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A new book will be on many foodies’ Christmas lists this season

Review by Jodi DeLong

Walk through any farmers market or local food emporium in Atlantic Canada, and you’ll see a variety of staples that most of us might not have even recognized a dozen years ago—Kimchi, Torshee, Kombucha. These nestle side by side with breads, sauerkraut, soft and hard cheeses, various cured meats, plus locally made ciders and beers. The unifying characteristics are that they are all fermented foods; they are all wildly popular; all delicious and, in many cases, easy to make at home, too.

Adventures in Bubbles and Brine by Philip Moscovitch Formac Publishing, 208 pp $27.95

Author Philip Moscovitch has just completed an exhaustive, comprehensive and fascinating study of fermented foods with this new book, just out in time for the holidays. Subtitled “What I learned from Nova Scotia’s masters of fermented foods—craft beer, cider, cheese, sauerkraut and more” it’s not just a look at fermented foods—it encourages readers to try making many of them for ourselves. (A Mason jar full of cabbage and salt is working away on my counter even now.) Although the book’s subtitle refers to Nova Scotia, the same renaissance and exploration of fermented foods is going on all across our region, as people turn to time-honoured traditions as well as exploring new-to-us flavours.

As Moscovitch notes, historically, people turned to fermentation of foods for one reason—to prolong their usefulness, avoiding waste as much as possible. Foods that might normally only be available fresh for a couple of weeks (think cucumbers) before they are gone for another year can thus be enjoyed as pickles. And while he notes that many vegetables and some fruits will store well for weeks, or even months, in many cases they can be preserved—and, he suggests, even improved—through fermentation.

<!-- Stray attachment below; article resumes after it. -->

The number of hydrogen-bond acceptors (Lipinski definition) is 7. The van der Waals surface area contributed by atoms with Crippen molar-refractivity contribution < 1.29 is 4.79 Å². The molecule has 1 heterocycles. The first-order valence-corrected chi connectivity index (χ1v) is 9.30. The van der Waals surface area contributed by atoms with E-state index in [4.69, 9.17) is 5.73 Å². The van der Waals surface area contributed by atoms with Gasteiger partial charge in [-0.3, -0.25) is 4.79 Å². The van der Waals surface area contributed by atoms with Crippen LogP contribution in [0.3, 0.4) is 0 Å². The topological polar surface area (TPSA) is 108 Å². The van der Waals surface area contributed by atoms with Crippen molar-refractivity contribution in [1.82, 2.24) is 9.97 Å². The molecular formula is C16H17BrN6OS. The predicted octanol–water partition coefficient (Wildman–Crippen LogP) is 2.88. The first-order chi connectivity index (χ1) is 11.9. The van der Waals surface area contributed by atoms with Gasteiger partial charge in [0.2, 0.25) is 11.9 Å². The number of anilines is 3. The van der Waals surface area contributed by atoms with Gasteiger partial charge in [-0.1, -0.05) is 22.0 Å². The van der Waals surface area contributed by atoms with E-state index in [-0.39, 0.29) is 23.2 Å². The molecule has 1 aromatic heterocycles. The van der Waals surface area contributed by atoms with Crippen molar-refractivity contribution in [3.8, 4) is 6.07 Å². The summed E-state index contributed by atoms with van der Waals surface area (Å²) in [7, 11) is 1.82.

Making your own fermented foods at home is relatively easy and very safe, with one significant exception—curing meats. Here, there is no margin for error, no room to alter things like the concentration of salt in a brine. This particular side of fermentation requires some precision and specific equipment. It’s fascinating reading, and equally fascinating that Moscovitch addresses the whole concern (by some people) regarding nitrates and nitrites, which are used to kill botulism bacteria and significantly inhibit other bad bacteria. For those of you who think you’re eating “nitrite-free” cured meats, guess again.

A significant part of Adventures in Bubbles and Brine is given over to the “adult” ferments: beer, cider, and wine. There is plenty of fascinating reading here, both in terms of the history of these beverages, and about the current growth in each industry. Moscovitch’s research has been fastidious, and he’s interviewed a significant number of local players, but along with the professional, branded brews, he’s talked to people like Brian Braganza, who has a yearly cider festival where the public gathers on his property to help him make juice for cider. And if you’re keen to try your hand at making your own cider or “country wine” there are recipes included in the book. There’s also a recipe for making kombucha, a non-alcoholic, fermented tea drink, for those who are fans of that particular beverage.

For those of us who love homemade or “artisan” bread, the chapter on breads will likely be a favourite. Surely there isn’t a more commonly consumed product of all those fermented wonders found in the book, from the wonderful luskinigan or four-cent bread of the Mi’kmaq to cornmeal molasses anadama bread to sourdoughs in all shapes and sizes. There’s a recipe for making and keeping your own sourdough starter as well as a “Not Very Instagrammable Bread” recipe that Moscovitch uses.

What goes well with wine, bread and pickles? Cheese, of course, and Atlantic Canada has some very fine cheese producers, from Willem van den Hoek of Economy, (aka That Dutchman), to the team at Blue Harbour cheeses in Halifax. Once again, the explanations about cheesemaking and a dash of history makes for fascinating reading.

If, by mid-book, you’ve decided to try your hand at an assortment of ferment recipes, the chapter on what you’ll need for supplies will be crucial. But don’t skip to the back of the book—read and enjoy the entire volume. Especially if you’re hungry at the time.

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